Tennis shoes are getting a boost from the blockchain. New Balance has announced it is working with the Cardano blockchain to develop an authentication system that will help consumers quickly and accurately determine if their shoes are the real deal, or counterfeit knockoffs. The program reportedly revolves solely around the Cardano blockchain, created by Hong Kong-based FinTech firm IOHK, and won’t use the platform’s associated ADA cryptocurrency.
According to a report by Decrypt, Cardano CEO Charles Hoskinson announced the new partnership during a celebration of the company’s second anniversary. Festivities marking the anniversary were held in Plovdiv, Bulgaria and Hoskinson spoke about the new arrangement during the celebration, stating:
It provides a lot of things to New Balance that they’re really struggling with. Last year New Balance confiscated around 25 million pairs of fake shoes. Authentication is a very expensive proposition for a bunch of brands. What we can bring to the table is not only a very better way for them to accommodate this but also potentially create a marketplace.
According to figures provided by the International Trademark Association, about $1.13 trillion in revenue was lost to counterfeit products last year. The new blockchain platform will be able to establish provenance and determine if any products are being manufactured outside of expected channels. It can also help ensure that commissions and royalties are properly distributed to their intended destinations.
Hoskinson added, “Rolex, Louis Vuitton, Gucci—if you work with these companies, you can dramatically reduce counterfeiting risk, create better supply chains and better markets for their goods. And, frankly, it can give them the ability to sell their goods at even higher prices—because they can have the authentic blockchain version of the bag, and they can mark it up considerably.”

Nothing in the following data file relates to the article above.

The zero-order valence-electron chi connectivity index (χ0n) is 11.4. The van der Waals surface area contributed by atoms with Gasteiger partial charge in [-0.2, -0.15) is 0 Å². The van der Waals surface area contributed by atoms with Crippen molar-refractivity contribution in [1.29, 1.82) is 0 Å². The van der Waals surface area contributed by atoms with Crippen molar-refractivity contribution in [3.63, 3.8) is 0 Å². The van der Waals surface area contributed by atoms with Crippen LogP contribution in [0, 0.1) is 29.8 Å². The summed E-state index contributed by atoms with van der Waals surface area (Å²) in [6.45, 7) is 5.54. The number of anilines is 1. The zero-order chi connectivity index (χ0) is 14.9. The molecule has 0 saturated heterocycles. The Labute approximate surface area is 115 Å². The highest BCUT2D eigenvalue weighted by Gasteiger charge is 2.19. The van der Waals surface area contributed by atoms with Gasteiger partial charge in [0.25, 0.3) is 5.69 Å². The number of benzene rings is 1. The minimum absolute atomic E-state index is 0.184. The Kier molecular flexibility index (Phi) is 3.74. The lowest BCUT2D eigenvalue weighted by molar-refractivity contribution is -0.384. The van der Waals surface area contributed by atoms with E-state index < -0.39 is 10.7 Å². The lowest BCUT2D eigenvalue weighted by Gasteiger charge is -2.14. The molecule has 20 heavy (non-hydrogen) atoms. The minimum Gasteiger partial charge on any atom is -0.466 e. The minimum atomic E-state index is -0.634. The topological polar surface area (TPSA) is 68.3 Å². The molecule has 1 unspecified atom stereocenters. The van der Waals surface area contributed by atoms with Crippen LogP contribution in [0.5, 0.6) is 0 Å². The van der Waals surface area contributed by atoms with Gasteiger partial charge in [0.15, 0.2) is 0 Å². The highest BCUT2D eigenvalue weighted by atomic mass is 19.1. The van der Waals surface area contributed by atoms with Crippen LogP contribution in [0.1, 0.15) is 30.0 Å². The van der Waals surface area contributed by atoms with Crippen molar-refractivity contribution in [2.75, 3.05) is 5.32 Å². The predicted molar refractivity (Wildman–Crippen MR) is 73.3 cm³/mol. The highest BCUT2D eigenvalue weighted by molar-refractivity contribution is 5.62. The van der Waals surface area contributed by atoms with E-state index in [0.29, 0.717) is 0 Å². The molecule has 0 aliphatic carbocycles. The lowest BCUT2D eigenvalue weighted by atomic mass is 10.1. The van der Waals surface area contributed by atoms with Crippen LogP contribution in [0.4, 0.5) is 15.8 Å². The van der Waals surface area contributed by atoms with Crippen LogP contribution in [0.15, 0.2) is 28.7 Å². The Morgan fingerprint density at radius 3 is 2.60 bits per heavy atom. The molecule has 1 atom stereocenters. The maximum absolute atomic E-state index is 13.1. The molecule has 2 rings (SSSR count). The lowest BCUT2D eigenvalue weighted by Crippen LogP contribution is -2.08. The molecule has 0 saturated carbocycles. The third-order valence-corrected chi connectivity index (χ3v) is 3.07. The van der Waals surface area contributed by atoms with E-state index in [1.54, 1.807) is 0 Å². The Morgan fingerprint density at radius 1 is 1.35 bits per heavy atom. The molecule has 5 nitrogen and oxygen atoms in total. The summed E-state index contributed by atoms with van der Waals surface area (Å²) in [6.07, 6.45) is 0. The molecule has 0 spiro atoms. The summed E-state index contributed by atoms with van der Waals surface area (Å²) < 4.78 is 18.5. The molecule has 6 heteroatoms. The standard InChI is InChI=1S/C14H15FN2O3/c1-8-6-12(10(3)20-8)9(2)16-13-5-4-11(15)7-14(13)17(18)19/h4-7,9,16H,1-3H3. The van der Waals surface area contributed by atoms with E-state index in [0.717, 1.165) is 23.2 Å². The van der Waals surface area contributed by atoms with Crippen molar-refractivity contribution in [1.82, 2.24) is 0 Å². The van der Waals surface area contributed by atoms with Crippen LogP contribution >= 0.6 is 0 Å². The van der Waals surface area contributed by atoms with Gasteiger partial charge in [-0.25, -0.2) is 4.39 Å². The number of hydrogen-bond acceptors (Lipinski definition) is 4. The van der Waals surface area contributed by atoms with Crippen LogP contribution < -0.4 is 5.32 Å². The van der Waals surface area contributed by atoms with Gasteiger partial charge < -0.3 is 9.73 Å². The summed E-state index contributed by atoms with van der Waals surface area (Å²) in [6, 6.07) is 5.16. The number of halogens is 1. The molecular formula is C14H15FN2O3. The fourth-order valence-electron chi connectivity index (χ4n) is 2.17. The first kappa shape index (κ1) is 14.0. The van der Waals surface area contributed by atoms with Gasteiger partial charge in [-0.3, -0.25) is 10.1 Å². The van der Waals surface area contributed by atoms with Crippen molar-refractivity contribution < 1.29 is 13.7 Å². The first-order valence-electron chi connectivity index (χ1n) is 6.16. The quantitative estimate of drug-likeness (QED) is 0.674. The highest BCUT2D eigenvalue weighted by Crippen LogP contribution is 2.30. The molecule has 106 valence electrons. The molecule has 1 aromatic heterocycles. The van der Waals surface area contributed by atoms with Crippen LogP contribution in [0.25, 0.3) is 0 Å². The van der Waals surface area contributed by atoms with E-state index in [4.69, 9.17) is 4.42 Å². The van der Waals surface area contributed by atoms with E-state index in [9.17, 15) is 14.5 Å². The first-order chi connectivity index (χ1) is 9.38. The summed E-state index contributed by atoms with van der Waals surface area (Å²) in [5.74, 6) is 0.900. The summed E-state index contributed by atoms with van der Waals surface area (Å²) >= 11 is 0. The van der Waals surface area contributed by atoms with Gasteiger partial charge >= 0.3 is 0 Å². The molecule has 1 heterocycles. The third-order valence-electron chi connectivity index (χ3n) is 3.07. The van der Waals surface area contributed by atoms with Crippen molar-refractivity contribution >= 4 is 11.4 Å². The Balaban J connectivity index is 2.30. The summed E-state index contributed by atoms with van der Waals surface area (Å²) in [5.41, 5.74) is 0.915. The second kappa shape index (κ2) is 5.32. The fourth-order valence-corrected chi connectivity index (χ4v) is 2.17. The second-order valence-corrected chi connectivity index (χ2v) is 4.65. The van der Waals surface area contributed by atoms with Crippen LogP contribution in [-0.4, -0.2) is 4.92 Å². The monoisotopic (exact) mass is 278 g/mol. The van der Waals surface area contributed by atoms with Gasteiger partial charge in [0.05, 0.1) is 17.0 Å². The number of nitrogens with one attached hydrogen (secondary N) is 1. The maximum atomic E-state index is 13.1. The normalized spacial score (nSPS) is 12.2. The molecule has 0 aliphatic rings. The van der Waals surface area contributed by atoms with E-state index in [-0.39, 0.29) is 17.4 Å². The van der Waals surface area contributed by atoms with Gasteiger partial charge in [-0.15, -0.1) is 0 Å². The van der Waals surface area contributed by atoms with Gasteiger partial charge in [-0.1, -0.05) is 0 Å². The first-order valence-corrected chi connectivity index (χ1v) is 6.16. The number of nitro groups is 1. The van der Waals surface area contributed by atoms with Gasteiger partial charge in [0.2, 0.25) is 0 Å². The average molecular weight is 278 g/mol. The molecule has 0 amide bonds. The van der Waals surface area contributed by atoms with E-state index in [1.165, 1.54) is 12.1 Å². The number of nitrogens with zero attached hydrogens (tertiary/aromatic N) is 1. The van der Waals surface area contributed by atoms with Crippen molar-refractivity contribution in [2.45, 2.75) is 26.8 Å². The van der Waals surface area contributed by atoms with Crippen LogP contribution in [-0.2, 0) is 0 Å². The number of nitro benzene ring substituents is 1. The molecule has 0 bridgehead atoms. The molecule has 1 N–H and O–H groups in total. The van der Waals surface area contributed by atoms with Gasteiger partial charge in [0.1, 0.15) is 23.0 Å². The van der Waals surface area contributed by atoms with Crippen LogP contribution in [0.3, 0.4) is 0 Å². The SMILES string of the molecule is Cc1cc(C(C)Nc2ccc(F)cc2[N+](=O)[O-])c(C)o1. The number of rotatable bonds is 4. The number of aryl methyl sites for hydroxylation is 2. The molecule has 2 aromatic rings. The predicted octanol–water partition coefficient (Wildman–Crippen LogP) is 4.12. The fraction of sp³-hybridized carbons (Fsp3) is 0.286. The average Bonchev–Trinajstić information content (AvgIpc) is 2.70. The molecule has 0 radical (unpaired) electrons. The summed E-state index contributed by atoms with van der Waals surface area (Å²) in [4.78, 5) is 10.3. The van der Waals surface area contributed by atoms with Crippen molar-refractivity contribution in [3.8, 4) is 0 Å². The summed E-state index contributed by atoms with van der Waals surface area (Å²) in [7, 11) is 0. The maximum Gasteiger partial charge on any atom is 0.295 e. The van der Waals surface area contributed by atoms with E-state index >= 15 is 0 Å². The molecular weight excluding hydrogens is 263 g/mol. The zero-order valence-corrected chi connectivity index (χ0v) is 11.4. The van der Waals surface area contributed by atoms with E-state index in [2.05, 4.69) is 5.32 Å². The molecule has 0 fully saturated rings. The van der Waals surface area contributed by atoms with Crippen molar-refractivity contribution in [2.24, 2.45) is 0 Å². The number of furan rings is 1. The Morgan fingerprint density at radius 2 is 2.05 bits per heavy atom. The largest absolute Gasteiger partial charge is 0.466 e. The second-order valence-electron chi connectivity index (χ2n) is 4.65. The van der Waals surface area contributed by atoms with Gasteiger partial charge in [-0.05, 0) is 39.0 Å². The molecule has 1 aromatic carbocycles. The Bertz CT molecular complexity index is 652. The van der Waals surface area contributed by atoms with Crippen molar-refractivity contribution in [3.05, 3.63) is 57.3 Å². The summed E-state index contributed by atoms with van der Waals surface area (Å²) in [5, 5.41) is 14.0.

How the platform will work and more specifics of the partnership are forthcoming. According to Decrypt, New Balance is expected to make an official announcement this month, at which time the shoe and apparel company will divulge all the particulars.
From lettuce to wine, and now shoes, more products are continuously finding support from blockchains. Walmart has begun to track supply chains for many of its suppliers using the technology and France-based grocery chain Carrefour has its own internal blockchain to track milk delivered from its suppliers. Several wine producers have also embraced the innovative technology, allowing consumers to verify the origins of their purchases.
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